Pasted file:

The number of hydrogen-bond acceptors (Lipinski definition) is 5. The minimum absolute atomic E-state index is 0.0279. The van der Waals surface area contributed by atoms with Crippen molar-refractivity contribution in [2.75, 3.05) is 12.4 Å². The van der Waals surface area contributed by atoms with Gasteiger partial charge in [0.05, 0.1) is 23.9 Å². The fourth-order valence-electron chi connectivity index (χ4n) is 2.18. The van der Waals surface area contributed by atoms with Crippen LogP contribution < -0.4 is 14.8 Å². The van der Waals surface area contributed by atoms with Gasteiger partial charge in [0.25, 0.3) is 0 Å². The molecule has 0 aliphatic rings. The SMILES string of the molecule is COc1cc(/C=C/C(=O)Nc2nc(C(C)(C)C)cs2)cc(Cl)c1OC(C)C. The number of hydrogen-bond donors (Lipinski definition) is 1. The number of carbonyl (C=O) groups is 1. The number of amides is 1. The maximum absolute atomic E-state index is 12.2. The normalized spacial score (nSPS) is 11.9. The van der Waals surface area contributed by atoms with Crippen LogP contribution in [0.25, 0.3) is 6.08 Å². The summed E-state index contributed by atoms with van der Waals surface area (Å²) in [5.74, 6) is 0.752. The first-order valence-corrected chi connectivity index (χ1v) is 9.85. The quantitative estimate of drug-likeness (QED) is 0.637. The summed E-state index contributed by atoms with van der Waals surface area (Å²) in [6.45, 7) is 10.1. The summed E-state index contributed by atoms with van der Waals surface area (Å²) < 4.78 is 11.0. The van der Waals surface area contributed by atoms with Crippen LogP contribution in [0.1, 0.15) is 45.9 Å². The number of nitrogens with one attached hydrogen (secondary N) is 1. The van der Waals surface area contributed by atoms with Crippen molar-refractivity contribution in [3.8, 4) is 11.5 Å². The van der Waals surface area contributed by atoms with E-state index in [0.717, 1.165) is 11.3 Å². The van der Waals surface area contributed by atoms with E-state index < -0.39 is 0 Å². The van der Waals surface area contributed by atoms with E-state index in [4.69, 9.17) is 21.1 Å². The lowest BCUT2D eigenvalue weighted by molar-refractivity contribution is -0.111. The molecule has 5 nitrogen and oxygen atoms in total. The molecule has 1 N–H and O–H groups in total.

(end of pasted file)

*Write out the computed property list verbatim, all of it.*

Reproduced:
The number of hydrogen-bond acceptors (Lipinski definition) is 5. The minimum absolute atomic E-state index is 0.0279. The van der Waals surface area contributed by atoms with Crippen molar-refractivity contribution in [2.75, 3.05) is 12.4 Å². The van der Waals surface area contributed by atoms with Gasteiger partial charge in [0.05, 0.1) is 23.9 Å². The fourth-order valence-electron chi connectivity index (χ4n) is 2.18. The van der Waals surface area contributed by atoms with Crippen LogP contribution < -0.4 is 14.8 Å². The van der Waals surface area contributed by atoms with Gasteiger partial charge in [0.25, 0.3) is 0 Å². The molecule has 0 aliphatic rings. The SMILES string of the molecule is COc1cc(/C=C/C(=O)Nc2nc(C(C)(C)C)cs2)cc(Cl)c1OC(C)C. The number of hydrogen-bond donors (Lipinski definition) is 1. The number of carbonyl (C=O) groups is 1. The number of amides is 1. The maximum absolute atomic E-state index is 12.2. The normalized spacial score (nSPS) is 11.9. The van der Waals surface area contributed by atoms with Crippen LogP contribution in [0.25, 0.3) is 6.08 Å². The summed E-state index contributed by atoms with van der Waals surface area (Å²) in [5.74, 6) is 0.752. The first-order valence-corrected chi connectivity index (χ1v) is 9.85. The quantitative estimate of drug-likeness (QED) is 0.637. The summed E-state index contributed by atoms with van der Waals surface area (Å²) in [6.45, 7) is 10.1. The summed E-state index contributed by atoms with van der Waals surface area (Å²) < 4.78 is 11.0. The van der Waals surface area contributed by atoms with Crippen LogP contribution in [0.1, 0.15) is 45.9 Å². The number of nitrogens with one attached hydrogen (secondary N) is 1. The van der Waals surface area contributed by atoms with Crippen molar-refractivity contribution in [3.8, 4) is 11.5 Å². The van der Waals surface area contributed by atoms with E-state index in [0.717, 1.165) is 11.3 Å². The van der Waals surface area contributed by atoms with E-state index < -0.39 is 0 Å². The van der Waals surface area contributed by atoms with E-state index in [4.69, 9.17) is 21.1 Å². The lowest BCUT2D eigenvalue weighted by molar-refractivity contribution is -0.111. The molecule has 5 nitrogen and oxygen atoms in total. The molecule has 1 N–H and O–H groups in total.